References Top

1.Barton FE Jr, Spicer TE, Byrd HS. Head and neck reconstruction with latissimus dorsi flap-Anatomic observations and report of 60 cases. Plast Reconstr Surg 1983;71:199-204.  Back to cited text no. 1
    
2.Har-El G, Bhaya M, Sundaram K. Latissimus dorsi myocutaneous flap for secondary head and neck reconstruction. Am J Otolaryngol 1999;20:287-93.  Back to cited text no. 2
    
3.Bailey BN, Godfrey AM. Latissimus dorsi muscle free flaps. Br J Plastic Surg 1982;35:47-52.  Back to cited text no. 3
    
4.Gordon L, Buncke HJ, Alpert BS. Free latissimus dorsi muscle flap with split thickness skin graft cover-A report of 16 cases. Plast Reconstr Surg 1982;70:173-8.  Back to cited text no. 4
    
5.Tizian C, Borst HG, Berger A. Treatment of total sternal necrosis using latissimus dorsi muscle flap. Plast Reconstr Surg 1985;76:703-7.  Back to cited text no. 5
    
6.Dejesus RA, Paletta JD, Dabb RW. Reconstruction of the median sternotomy wound dehiscence using latissimus dorsi myocutaneous flap. J Cardiovasc Surg (Torino) 2001;42:359-64.  Back to cited text no. 6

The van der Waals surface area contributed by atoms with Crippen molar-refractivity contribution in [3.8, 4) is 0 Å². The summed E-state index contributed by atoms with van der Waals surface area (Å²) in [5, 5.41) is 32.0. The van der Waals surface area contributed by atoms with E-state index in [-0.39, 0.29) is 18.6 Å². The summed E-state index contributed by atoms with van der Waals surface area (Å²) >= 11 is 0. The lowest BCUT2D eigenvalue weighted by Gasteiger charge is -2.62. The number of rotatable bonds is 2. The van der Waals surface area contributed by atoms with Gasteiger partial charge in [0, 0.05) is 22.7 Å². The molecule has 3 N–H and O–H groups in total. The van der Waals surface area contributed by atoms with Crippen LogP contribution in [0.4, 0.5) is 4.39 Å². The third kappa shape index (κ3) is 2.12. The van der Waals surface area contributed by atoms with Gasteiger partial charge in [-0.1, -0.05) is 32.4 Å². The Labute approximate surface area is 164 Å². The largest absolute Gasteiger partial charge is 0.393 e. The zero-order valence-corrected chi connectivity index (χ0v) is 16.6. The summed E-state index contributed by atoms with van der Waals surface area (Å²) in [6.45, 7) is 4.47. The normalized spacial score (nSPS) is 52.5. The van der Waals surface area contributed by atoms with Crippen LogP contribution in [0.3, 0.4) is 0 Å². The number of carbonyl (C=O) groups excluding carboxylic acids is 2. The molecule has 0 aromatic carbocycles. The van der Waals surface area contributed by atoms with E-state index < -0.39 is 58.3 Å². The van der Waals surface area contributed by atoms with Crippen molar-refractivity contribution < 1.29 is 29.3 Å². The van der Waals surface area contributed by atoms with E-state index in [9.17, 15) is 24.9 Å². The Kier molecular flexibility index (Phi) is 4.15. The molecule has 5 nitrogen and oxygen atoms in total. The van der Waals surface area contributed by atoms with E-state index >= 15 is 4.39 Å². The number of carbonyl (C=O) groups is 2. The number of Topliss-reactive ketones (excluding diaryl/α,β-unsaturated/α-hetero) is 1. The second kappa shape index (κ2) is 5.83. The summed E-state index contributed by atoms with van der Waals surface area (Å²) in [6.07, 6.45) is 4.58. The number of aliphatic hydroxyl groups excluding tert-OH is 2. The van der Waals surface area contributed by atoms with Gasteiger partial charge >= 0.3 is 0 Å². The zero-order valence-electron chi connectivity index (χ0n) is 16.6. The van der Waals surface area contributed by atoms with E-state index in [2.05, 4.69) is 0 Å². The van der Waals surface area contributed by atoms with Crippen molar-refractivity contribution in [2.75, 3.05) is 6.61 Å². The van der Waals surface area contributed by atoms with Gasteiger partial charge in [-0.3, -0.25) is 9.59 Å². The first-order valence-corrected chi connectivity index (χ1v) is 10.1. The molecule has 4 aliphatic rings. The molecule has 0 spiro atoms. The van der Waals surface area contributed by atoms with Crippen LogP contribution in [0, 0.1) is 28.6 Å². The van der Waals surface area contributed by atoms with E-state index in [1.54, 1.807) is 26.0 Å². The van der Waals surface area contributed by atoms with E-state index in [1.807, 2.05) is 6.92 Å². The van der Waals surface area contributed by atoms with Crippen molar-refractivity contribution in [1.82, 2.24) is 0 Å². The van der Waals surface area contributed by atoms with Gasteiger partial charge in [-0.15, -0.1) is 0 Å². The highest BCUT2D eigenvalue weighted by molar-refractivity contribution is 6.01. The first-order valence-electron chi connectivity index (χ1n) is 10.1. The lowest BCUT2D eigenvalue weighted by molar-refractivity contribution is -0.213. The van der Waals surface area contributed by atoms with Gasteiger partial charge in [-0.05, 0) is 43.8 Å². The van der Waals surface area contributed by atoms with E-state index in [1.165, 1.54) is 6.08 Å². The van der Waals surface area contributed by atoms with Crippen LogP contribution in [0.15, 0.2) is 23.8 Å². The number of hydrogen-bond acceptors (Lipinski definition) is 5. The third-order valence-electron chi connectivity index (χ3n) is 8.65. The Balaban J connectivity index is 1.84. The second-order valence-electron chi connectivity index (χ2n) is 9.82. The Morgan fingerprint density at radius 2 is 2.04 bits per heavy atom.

7.Wax MK, Hurst J. Pulmonary atelectasis after reconstruction with latissimus dorsi myocutaneous flap. Laryngoscope 1996;106 (3 Pt 1):268-72.  Back to cited text no. 7
    
8.Fraulin FO, Louie G, Zorilla L, Tilley W. Functional evaluation of the shoulder following latissimus dorsi muscle transfer. Ann Plast Surg 1995;35:349-55.  Back to cited text no. 8
    
9.Nielsen IM, Lassen M, Gregersen BN, Krag C. Experiences with latissimus dorsi Flap. Scand J Plast Reconstr Surg 1985;19:53-63.  Back to cited text no. 9
    
10.Russell RC, Pribaz J, Zook EG, Leighton WD, Eriksson E, Smith CJ. Functional evaluation of latissimus dorsi donor site. Plast Reconstr Surg 1986;78:336-44.  Back to cited text no. 10
    
11.Laitung JK, Peck F. Shoulder function following the loss of latissimus dorsi muscle. Br J Plast Surg 1985;38:375-9.  Back to cited text no. 11
    
12.Bostwick J 3 rd , Nahai F, Wallace JG, Vasconez LO. Sixty Latissimus dorsi flaps. Plast Reconstr Surg 1979;63:31.  Back to cited text no. 12